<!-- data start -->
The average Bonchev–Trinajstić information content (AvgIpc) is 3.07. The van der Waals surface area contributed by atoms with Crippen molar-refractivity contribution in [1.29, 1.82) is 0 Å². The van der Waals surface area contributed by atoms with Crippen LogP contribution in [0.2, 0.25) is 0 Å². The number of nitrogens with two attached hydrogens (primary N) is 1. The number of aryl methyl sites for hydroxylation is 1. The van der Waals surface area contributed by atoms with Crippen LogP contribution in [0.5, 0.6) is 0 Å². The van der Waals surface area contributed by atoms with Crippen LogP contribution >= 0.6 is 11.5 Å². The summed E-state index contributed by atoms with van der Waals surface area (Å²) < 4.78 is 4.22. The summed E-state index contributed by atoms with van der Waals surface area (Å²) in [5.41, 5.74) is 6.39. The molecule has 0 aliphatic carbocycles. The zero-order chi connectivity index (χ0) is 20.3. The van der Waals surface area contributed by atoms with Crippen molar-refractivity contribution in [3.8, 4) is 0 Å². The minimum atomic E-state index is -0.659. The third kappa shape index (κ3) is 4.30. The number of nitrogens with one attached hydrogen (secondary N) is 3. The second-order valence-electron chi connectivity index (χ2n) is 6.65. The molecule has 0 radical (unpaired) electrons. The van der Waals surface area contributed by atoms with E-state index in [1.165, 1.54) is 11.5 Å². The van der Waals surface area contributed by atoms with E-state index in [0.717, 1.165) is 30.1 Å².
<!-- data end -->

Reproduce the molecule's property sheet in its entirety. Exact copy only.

The average Bonchev–Trinajstić information content (AvgIpc) is 3.07. The van der Waals surface area contributed by atoms with Crippen molar-refractivity contribution in [1.29, 1.82) is 0 Å². The van der Waals surface area contributed by atoms with Crippen LogP contribution in [0.2, 0.25) is 0 Å². The number of nitrogens with two attached hydrogens (primary N) is 1. The number of aryl methyl sites for hydroxylation is 1. The van der Waals surface area contributed by atoms with Crippen LogP contribution in [0.5, 0.6) is 0 Å². The van der Waals surface area contributed by atoms with Crippen LogP contribution >= 0.6 is 11.5 Å². The summed E-state index contributed by atoms with van der Waals surface area (Å²) < 4.78 is 4.22. The summed E-state index contributed by atoms with van der Waals surface area (Å²) in [5.41, 5.74) is 6.39. The molecule has 0 aliphatic carbocycles. The zero-order chi connectivity index (χ0) is 20.3. The van der Waals surface area contributed by atoms with Crippen molar-refractivity contribution in [3.8, 4) is 0 Å². The minimum atomic E-state index is -0.659. The third kappa shape index (κ3) is 4.30. The number of nitrogens with one attached hydrogen (secondary N) is 3. The second-order valence-electron chi connectivity index (χ2n) is 6.65. The molecule has 0 radical (unpaired) electrons. The van der Waals surface area contributed by atoms with E-state index in [1.165, 1.54) is 11.5 Å². The van der Waals surface area contributed by atoms with E-state index in [0.717, 1.165) is 30.1 Å².